Five Social Media Engagement Tips For Online Publishers
Hi, I’m Tom and I’m a new recruit to Custard Media, having travelled up from a job on the news desk at NME.COM to become Custard’s Social Media Executive.
As a nice introduction I thought I’d demonstrate some of the tips I picked up while I looked after the NME Twitter and Facebook accounts during my time there. I joined NME in December 2010 and left at the end of last month. When I joined NME, it had just over 100,000 followers on Twitter and when I left it had 355,000.
Of course, I wasn’t the only one tweeting or posting updates on Facebook, the website is updated 365 days a year and from 8am until midnight, there are lots of people who help out, but I made a few strategic changes to the way NME showcased its content on social media, which really seemed to work.
1. Tweet Often
It’s often been written that the more you tweet, the more followers you’ll get, but it’s completely true. Over time, NME more than doubled the amount of tweets it would send out each day and instantly began to see rewards in terms of the number of followers it gained. The website also gets a big second wave of traffic from the US during the evening, so every day I would time the day’s biggest stories to be re-promoted on Twitter during the night. Occasionally the UK’s night owls complained that they were seeing the same story twice, but as long as I answered them and explained why, they were find about it.
2. Don’t Be Afraid To Re-Promote Your Content
While no-one obviously likes to be badgered to click on things, there’s really no harm in promoting the same thing quite a few times as you long as you’re creative in how you re-promote it. If you’ve published a big news story or a massive announcement at 8am, chances are, a lot of people will still be asleep, or travelling, or just somewhere else. As long as you preface the tweet with ‘If you missed this earlier’ or ‘A big announcement from earlier’ then you won’t annoy people who’ve already seen your content and can hook in lots of others who won’t. This can also work for weekend roundups of the week’s big news or daily roundups for an audience in another part of the world. Being honest that the content isn’t hot off the keyboard can also be a motivating factor for people to click as most active readers hate to think they’ve missed something.
3. A Bit Of Mystery Goes A Long, Long Way
Sometimes the post you’re putting out there is so seismic that the headline would tell its own story, but, if you’re promoting something with less immediate click appeal, sometimes it’s better to be extremely vague. This story, for example, was informing readers that a festival in Coventry had been cancelled due to bad weather. Normally, this would only be of interest to the people attending the festival or the most hardened Echo And The Bunnymen fans. However, when I promoted it on Twitter, I did so with the tweet ‘Yet another UK festival has been cancelled’ and scored 6,000 clicks in around half an hour. Had I tweeted all the details of what was going on, you’d have been looking at more like 60 clicks.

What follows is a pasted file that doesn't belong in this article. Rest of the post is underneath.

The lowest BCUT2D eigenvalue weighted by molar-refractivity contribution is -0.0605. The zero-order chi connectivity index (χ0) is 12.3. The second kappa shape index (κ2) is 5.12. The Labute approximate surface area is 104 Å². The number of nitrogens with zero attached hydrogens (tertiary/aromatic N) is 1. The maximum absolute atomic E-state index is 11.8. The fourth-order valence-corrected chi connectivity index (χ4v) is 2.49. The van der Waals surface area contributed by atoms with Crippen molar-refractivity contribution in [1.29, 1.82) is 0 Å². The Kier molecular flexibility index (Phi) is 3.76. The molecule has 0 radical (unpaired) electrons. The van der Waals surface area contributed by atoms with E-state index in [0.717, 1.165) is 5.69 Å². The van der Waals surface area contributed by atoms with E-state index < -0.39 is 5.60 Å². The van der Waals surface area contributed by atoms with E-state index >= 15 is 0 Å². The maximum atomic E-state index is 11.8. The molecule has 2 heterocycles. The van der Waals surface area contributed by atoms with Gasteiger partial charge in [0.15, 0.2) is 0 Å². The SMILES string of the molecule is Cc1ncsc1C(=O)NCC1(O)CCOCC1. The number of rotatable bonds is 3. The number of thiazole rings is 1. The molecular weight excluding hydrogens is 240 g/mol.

Readers love being part of a story, and, especially when it’s a topic that they’re passionate about, they’re happy to contribute. A good example of this occurred earlier this year when Peter Andre revealed that he’d consider writing his own ’50 Shades Of Grey’ style erotic novel. We invited users to tweet their only title for the book under the name #50shadesofpeterandre and, as well as getting some hilarious suggestions. We also got the hash tag trending within 20 minutes.
5. Retweet and Retweet
If you’re trying to get people talking on social media, it’s much easier for readers to see that you’re succeeding if you actually provide evidence that you are. Retweeting reader comments is great for a number of reasons, firstly people get a real kick out of being retweeted by a big presence and secondly, it’s far quicker to retweet something than to create a new piece of content, meaning you can give your hashtag some real momentum and be trending in no time.